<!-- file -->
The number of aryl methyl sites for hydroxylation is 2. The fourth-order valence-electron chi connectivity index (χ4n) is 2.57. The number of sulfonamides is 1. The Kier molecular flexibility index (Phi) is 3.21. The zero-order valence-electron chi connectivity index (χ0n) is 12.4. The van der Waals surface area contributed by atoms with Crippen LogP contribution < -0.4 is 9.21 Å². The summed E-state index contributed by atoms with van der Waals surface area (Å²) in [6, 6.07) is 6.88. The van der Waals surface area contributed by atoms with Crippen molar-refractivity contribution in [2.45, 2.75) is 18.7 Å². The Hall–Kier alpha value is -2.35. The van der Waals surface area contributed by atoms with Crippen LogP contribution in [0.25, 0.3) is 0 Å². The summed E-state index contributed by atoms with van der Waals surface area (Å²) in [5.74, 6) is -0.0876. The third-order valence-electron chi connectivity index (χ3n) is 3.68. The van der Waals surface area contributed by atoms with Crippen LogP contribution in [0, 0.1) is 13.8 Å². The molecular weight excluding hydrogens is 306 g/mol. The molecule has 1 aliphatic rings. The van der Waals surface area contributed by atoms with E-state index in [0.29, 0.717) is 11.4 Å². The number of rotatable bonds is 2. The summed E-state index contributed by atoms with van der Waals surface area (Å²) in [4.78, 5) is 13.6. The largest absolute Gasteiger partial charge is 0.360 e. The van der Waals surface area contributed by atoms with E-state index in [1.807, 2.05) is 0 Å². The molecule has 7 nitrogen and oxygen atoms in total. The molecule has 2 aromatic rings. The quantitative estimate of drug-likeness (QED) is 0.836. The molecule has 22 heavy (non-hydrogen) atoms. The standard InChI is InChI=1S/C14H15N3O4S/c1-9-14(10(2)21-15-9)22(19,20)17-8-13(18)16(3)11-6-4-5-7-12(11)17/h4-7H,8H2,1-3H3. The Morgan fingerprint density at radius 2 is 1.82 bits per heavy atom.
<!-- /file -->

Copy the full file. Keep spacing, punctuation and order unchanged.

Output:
The number of aryl methyl sites for hydroxylation is 2. The fourth-order valence-electron chi connectivity index (χ4n) is 2.57. The number of sulfonamides is 1. The Kier molecular flexibility index (Phi) is 3.21. The zero-order valence-electron chi connectivity index (χ0n) is 12.4. The van der Waals surface area contributed by atoms with Crippen LogP contribution < -0.4 is 9.21 Å². The summed E-state index contributed by atoms with van der Waals surface area (Å²) in [6, 6.07) is 6.88. The van der Waals surface area contributed by atoms with Crippen molar-refractivity contribution in [2.45, 2.75) is 18.7 Å². The Hall–Kier alpha value is -2.35. The van der Waals surface area contributed by atoms with Crippen LogP contribution in [0.25, 0.3) is 0 Å². The summed E-state index contributed by atoms with van der Waals surface area (Å²) in [5.74, 6) is -0.0876. The third-order valence-electron chi connectivity index (χ3n) is 3.68. The van der Waals surface area contributed by atoms with Crippen LogP contribution in [0, 0.1) is 13.8 Å². The molecular weight excluding hydrogens is 306 g/mol. The molecule has 1 aliphatic rings. The van der Waals surface area contributed by atoms with E-state index in [0.29, 0.717) is 11.4 Å². The number of rotatable bonds is 2. The summed E-state index contributed by atoms with van der Waals surface area (Å²) in [4.78, 5) is 13.6. The largest absolute Gasteiger partial charge is 0.360 e. The van der Waals surface area contributed by atoms with E-state index in [1.807, 2.05) is 0 Å². The molecule has 7 nitrogen and oxygen atoms in total. The molecule has 2 aromatic rings. The quantitative estimate of drug-likeness (QED) is 0.836. The molecule has 22 heavy (non-hydrogen) atoms. The standard InChI is InChI=1S/C14H15N3O4S/c1-9-14(10(2)21-15-9)22(19,20)17-8-13(18)16(3)11-6-4-5-7-12(11)17/h4-7H,8H2,1-3H3. The Morgan fingerprint density at radius 2 is 1.82 bits per heavy atom.